Tea and Coffee available.
“Gender Fluidity: My life as Andy and Andrea ”
“From Colombian Cartels to Argentine Tango ”
“A Decade on Stage: From Peer Gynt to Britain’s Got Talent”
“My Mental Health Journey” “From Homed, to Homeless, to Homed again”
“From Yorkshire to Wales: Homesickness and Building New Life”
“Mental Health in the Family” “Living with Domestic Violence”
“Giving Away Millions: My Charity Work for the Lions”
“Angel of the Night: My work as a Street Angel” “Depression: The Black Fog”
“A Force for Good: Getting Involved in Local Politics”
“My Restorative Justice Meeting with the Person Who Harmed Me”
“My passion for the Environment, From Boyhood to Now”
Don’t judge a book by its cover!

Wednesday, 18 September 2019

Schools, Sex Education, Sharing and Pronouns

On Monday 16 September 2019 the trans story at the top of the Google News list is headed: Trans children to get sex education with gender they identify with at Metro.
It's a report based on what claims to be a leaked report from "the Equality and Human Rights Commission (EHRC) and seen by the Sunday Times".
No links are provided either to the Sunday Times or the EHRC so it doesn't make it easy to validate what it says.
According to Metro "The document also advises that trans boys and girls be allowed to participate in personal, social and health education lessons with the gender they identify with."
So far as I'm aware there are schools that already teach subjects like "sex education, social and health education" to mixed groups of boys and girls.
There's an article here: which looks at the pros and cons of segregating boys and girls during such classes. And another here: that discusses whether boys and girls should be taught separately. And another here: So far as I can tell all the authors are non-trans females and don't seem to have any axes to grind. All of them seem to be saying that, on balance, they think that the classes should be mixed rather than segregated.
Metro quotes a "campaigner" named Tanya Carter as saying: "What use is it to that pupil to learn about periods or breast development? No one is asking the girls whether they would feel happy with a trans pupil in that group."
To be honest I think boys should know about these things. Talking about it in a classroom environment could provide a way of allowing children to see that the topics aren't shameful or taboo and help each other understand each other in a better way.
There are other more contentious issues that relate to pupils sharing things like:
  • changing rooms
  • rooms when on school trips (I think that this means bedrooms, though the article doesn't make this clear)
My take on this is that schools shouldn't actually expect any pupils to undress in any shared space - even where the children are all non-trans and of the same sex. Changing rooms and bedrooms should be private spaces.
Sports are more complex. There are debates about unfair advantages that trans-girls would have over cis-girls (i.e. non-trans girls) in some sports.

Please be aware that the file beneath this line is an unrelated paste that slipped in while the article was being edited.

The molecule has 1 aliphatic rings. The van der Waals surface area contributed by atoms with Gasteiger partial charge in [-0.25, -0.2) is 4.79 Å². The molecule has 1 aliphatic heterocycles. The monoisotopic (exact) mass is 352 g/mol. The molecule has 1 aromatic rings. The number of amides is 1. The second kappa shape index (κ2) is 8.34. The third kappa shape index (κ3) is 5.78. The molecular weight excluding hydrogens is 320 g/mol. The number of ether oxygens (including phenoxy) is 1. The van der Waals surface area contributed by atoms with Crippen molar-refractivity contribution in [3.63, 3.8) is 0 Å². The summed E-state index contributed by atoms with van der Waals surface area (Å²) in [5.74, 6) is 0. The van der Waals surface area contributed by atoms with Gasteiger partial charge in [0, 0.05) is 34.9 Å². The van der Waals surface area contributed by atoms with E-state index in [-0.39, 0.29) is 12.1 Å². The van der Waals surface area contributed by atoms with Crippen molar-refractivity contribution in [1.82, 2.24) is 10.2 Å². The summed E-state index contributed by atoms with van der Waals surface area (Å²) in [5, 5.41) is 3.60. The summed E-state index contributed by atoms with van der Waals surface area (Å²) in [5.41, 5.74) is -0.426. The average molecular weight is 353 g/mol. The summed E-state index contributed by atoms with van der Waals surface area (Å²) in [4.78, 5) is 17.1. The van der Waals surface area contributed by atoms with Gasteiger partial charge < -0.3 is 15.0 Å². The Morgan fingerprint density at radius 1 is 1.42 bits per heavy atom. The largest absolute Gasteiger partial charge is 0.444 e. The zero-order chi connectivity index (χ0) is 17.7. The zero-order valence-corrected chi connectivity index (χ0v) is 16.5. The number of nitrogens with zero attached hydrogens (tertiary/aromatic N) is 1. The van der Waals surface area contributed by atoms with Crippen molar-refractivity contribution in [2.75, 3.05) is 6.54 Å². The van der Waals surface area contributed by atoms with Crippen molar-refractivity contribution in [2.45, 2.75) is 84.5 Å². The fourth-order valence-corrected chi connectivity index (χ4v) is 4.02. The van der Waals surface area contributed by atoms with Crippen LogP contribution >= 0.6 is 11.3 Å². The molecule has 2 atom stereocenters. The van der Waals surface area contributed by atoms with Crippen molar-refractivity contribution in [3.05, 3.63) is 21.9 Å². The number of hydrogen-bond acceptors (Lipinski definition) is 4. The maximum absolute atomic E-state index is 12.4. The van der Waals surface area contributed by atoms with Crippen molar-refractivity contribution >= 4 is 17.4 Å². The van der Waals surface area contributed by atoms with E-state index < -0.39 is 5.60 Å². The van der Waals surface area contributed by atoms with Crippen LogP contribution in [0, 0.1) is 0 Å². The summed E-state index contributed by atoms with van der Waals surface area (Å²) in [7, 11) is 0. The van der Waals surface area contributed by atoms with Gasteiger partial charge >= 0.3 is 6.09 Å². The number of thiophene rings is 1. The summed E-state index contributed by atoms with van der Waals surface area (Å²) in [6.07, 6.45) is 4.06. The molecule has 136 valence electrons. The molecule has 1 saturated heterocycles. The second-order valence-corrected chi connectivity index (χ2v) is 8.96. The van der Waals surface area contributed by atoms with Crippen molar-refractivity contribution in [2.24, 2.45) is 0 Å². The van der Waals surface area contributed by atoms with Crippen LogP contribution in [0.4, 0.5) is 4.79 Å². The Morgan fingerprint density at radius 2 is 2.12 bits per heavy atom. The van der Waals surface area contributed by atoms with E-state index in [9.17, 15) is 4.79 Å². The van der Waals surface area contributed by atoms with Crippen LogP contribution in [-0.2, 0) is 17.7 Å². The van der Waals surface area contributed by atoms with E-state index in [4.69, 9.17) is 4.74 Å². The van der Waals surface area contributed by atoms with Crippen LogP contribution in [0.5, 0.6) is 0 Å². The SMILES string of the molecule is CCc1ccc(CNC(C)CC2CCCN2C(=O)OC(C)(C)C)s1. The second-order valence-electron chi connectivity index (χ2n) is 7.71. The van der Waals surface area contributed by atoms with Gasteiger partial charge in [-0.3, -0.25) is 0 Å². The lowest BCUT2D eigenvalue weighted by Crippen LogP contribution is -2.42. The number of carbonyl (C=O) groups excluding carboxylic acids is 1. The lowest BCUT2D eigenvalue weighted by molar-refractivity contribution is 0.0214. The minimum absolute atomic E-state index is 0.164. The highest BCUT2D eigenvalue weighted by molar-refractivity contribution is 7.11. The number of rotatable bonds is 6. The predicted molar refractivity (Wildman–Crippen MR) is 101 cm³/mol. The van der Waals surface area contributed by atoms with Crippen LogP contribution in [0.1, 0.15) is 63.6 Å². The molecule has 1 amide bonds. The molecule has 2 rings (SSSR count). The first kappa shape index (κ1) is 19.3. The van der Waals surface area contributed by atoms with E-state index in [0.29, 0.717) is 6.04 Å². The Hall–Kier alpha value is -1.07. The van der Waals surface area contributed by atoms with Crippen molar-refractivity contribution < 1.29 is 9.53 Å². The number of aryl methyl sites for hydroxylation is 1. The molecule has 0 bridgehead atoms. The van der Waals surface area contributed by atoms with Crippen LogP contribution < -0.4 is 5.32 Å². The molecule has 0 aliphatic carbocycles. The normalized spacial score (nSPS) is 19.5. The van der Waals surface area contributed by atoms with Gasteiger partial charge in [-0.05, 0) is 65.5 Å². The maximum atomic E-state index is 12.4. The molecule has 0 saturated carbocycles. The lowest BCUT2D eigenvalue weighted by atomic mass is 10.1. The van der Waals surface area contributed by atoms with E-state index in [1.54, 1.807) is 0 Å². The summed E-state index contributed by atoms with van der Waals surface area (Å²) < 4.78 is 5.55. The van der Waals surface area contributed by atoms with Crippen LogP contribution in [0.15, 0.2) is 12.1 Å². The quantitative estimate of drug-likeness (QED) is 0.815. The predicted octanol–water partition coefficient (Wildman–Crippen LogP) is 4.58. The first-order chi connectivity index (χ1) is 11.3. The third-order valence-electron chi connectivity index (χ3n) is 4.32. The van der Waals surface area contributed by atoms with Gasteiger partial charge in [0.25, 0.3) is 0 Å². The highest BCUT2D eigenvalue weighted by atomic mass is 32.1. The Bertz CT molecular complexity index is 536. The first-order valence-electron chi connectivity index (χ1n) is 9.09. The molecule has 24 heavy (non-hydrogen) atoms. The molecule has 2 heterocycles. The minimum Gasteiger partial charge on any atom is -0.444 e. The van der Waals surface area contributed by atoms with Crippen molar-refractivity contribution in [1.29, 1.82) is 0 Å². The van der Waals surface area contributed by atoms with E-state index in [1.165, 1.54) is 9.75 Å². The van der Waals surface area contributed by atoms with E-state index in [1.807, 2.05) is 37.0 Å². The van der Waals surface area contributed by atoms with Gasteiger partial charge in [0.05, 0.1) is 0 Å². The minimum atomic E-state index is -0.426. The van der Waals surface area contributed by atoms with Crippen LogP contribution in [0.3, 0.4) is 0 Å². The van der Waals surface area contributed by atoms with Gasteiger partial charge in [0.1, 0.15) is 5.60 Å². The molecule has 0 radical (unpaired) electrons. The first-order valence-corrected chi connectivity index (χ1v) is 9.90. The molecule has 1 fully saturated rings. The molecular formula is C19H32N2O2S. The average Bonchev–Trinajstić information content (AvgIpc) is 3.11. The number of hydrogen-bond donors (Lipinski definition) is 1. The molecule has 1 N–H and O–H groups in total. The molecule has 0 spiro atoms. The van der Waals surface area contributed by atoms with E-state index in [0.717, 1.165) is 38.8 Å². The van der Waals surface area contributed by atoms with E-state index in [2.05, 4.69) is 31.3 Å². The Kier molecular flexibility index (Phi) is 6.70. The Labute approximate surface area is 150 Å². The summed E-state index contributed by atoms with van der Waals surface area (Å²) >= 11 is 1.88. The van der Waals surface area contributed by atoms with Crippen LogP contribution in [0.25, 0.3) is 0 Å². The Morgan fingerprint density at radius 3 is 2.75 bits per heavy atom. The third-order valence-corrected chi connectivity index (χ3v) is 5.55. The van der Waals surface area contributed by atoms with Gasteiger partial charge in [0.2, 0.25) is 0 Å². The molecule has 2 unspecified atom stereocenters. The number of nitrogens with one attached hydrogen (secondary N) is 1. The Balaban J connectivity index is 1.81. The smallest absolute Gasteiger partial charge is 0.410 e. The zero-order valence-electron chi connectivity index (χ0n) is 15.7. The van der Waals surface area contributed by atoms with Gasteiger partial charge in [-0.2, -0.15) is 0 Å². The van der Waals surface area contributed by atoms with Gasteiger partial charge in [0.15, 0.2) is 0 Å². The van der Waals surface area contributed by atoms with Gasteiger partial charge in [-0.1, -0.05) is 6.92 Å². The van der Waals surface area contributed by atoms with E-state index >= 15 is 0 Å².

If sport in school is seen as a solely competitive activity I can see this as a problem. In terms of sport being a great way of encouraging physical activity and a healthy lifestyle I'm not sure that there need be a problem. Whatever problem does exist here is probably more one of competitive fairness rather than safeguarding. In school sport it needn't be an issue unless we want to make it one. In adult competitive sport I'm not so sure. But the Metro article is about schools so I'll leave the extended debate for another day. 
There are also some points made in the Metro article about using a trans-child's preferred name and pronouns.
My own view on this is that anyone that can't be respectful enough to use names and pronouns in this way perhaps should look for a job where they don't need to use pronouns or peoples names.

Friday, 13 September 2019

Trans Health

On Friday 13 September 2019 the first in the list of Trans News items on the Google News page is from the BBC: Transgender waiting lists 'putting people at risk'.
The article discusses how long people that identify as being Transgender sometimes have to wait before receiving any specialist medical help.
It begins with the words:
Transgender people are being put at greater risk of suicide and self-harm because of "unacceptably" long waits for specialist medical clinics in Scotland, according to campaigners.
The Scottish Trans Alliance (STA) (which has been funded by the Scottish Government Equality Unit since 2007) is mentioned in several places in the article.
The article also mentions that:
At the start of 2019, almost 300 people had been waiting more than a year for a first appointment with a specialist.
NHS guidelines say gender dysphoria is a condition where a person experiences discomfort or distress because there is a mismatch between their biological sex and gender identity.
The condition is not covered by the NHS's 18-weeks referral-to-treatment target but the STA thinks the first appointment with a specialist should be within that timescale, because delays can take a "real toll" in terms of depression and anxiety.
The article also includes an analysis by BBC Scotland Health Correspondent Lisa Summers.